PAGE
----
On 30 March 1944, Stingray, while on her tenth war patrol conducted in the Mariana Islands, slipped past three escorts (Japanese warships) to get in position to fire torpedoes at two merchant ships. She got off four torpedoes at the lead ship, Ikushima Maru. One hit amidships, stopping it dead in the water. Stingray then quickly fired four more torpedoes that sank the damaged cargo ship.
Later on that patrol, Monty earned a commendation for his quick action while on lookout duties early in the morning. He reported seeing an approaching torpedo, running shallow and broaching. With that, Stingray turned, successfully avoiding the torpedo. Ten seconds later, Monty reported another wake. The first torpedo passed ahead by about 100 feet and the second went by on the starboard (right) side. Monty explained that the reason the second torpedo missed was because Stingray “was following an anti-night flying plane measure in the bright moon light, zigging back and forth at ten knots with a 5 degree rudder.”
Stingray’s 11th patrol was as lifeguard station for air strikes on Guam. On June 11, the sub rescued a downed Navy pilot and the following day, pulled two crewmen from the water. Two days later, they learned a Navy airman was in the water, about 500 yards from shore. After four submerged approaches, braving firing from shore batteries, the pilot grabbed the periscope, and was towed clear of the island and taken on board.
Radio contact was lost with the Stingray on one patrol. That usually meant the sub had been sunk. So all the crew’s personal belongings (seabags) being held in Hawaii were sent stateside to their families.
On the 12th patrol, Stingray landed 15 Filipino commandos and six tons of supplies on the northeastern coast of Luzon. On the way back to Australia, they picked up four Japanese sailors from a sunken cruiser. Monty said the officer could read English but not speak it. They were very hungry and ate an enormous amount of food. They were given to Australian authorities for interrogation.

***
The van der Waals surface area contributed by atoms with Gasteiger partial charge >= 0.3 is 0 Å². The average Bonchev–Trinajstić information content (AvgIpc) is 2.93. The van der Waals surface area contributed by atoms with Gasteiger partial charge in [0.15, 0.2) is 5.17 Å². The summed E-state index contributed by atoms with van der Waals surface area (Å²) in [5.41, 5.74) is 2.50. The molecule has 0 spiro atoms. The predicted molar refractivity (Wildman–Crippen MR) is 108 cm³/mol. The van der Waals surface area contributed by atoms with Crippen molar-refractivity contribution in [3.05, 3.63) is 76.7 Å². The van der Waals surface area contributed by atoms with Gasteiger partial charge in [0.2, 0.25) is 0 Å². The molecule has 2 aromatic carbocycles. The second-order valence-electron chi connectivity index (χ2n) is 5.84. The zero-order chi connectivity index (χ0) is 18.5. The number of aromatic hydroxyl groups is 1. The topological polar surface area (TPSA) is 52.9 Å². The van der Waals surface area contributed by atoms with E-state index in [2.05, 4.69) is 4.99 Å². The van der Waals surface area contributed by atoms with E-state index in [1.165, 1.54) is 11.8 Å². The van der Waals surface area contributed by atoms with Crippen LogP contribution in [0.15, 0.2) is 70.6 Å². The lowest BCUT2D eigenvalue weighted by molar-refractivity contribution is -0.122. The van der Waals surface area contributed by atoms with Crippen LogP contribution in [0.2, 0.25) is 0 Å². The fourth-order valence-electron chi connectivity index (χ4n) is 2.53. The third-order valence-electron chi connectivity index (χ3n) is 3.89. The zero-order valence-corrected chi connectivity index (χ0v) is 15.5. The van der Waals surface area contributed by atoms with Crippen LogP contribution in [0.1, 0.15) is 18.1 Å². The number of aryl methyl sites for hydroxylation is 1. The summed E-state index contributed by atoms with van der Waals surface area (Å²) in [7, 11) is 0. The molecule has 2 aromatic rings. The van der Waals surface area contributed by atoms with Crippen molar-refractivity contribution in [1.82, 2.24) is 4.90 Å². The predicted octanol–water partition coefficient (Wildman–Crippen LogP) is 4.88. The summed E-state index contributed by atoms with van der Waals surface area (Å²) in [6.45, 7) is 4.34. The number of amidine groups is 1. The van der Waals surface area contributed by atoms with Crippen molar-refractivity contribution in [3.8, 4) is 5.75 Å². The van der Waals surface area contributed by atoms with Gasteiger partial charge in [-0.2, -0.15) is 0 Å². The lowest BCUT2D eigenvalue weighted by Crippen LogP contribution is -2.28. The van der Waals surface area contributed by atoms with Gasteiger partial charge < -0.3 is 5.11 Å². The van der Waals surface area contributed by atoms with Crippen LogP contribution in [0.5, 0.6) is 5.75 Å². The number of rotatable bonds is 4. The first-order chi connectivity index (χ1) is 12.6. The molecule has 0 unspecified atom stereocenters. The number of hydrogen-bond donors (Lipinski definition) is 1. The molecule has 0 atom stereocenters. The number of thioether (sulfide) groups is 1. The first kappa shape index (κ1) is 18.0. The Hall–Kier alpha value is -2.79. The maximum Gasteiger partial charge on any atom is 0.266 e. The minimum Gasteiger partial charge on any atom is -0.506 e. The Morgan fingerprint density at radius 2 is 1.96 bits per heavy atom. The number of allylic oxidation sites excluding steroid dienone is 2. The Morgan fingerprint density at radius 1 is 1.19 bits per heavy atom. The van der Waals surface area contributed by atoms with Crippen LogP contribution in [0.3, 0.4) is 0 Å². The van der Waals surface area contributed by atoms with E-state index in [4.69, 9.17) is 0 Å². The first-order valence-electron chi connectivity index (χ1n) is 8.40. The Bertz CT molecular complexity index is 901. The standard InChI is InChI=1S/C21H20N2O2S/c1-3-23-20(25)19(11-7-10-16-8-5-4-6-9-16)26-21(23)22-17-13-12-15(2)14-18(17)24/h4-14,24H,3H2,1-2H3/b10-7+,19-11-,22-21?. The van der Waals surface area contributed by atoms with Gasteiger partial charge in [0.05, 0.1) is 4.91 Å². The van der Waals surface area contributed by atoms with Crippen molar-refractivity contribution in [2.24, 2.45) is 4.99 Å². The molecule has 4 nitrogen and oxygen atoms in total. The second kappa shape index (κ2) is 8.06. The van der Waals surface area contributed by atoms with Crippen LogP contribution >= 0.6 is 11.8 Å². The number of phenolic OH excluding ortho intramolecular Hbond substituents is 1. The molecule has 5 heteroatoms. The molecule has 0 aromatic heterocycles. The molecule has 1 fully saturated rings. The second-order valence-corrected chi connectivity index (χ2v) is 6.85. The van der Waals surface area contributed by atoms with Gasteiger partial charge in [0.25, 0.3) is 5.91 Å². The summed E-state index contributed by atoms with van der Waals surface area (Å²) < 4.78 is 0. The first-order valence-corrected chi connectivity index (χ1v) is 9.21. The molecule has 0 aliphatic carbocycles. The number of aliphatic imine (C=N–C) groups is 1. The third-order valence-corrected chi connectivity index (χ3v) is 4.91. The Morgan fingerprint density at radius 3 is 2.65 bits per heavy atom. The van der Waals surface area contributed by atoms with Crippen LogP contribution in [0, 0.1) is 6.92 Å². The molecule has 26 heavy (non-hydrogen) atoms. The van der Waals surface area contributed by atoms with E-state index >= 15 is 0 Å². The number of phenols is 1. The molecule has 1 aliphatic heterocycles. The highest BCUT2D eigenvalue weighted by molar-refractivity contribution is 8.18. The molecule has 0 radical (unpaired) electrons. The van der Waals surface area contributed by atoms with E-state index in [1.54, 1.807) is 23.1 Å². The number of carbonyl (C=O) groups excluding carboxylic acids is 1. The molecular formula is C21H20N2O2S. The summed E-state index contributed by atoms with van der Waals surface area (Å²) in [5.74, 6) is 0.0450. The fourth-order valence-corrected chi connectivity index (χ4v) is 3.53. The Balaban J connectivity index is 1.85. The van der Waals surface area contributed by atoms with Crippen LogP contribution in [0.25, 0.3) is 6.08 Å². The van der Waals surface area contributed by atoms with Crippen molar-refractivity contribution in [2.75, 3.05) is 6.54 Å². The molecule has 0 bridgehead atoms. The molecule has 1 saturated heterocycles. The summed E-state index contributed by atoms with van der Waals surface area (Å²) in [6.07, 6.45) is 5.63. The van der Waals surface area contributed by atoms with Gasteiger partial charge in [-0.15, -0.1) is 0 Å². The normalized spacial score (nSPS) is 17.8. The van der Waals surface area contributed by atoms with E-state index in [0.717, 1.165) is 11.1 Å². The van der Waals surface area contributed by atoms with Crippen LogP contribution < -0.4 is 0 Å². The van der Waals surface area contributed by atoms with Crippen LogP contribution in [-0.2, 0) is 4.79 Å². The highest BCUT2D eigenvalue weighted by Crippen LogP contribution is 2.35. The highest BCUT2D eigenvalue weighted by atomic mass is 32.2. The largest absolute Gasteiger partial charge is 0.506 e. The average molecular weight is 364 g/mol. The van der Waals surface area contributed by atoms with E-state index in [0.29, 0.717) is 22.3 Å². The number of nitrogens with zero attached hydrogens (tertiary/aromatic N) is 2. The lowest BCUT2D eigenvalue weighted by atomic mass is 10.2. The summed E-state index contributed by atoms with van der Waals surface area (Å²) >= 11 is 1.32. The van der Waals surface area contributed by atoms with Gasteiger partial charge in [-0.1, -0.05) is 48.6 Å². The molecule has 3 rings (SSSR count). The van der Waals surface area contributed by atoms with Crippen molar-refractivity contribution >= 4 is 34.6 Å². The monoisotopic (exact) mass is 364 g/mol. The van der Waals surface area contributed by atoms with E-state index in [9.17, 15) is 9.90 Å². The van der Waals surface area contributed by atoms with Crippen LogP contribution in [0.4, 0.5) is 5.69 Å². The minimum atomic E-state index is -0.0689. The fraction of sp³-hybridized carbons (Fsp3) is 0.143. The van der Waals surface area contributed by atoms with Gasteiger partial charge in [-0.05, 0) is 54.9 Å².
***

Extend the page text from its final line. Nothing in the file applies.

Although outraged by the atrocities committed during the war, Monty says he never hated the Japanese, partly because a third of his high school classmates in California were Japanese. But after the surprise attack on Pearl Harbor, Monty and his submarine crewmates were serious about winning the war against the enemy.
The Stingray was involved in special missions for the remainder of the war, some of which have been recently declassified. The Stingray received twelve battle stars for WW II service. She holds the record for the most war patrols – 16 – of any American submarine.
Monty joined the Navy with two buddies on August 20, 1941. They went through boot camp together and volunteered for submarine duty, all three arriving at Pearl Harbor on December 1, 1941. After submarine training, each was assigned to a separate sub. Monty was discharged on Dec 23. 1946. His two friends are still on patrol in the Pacific.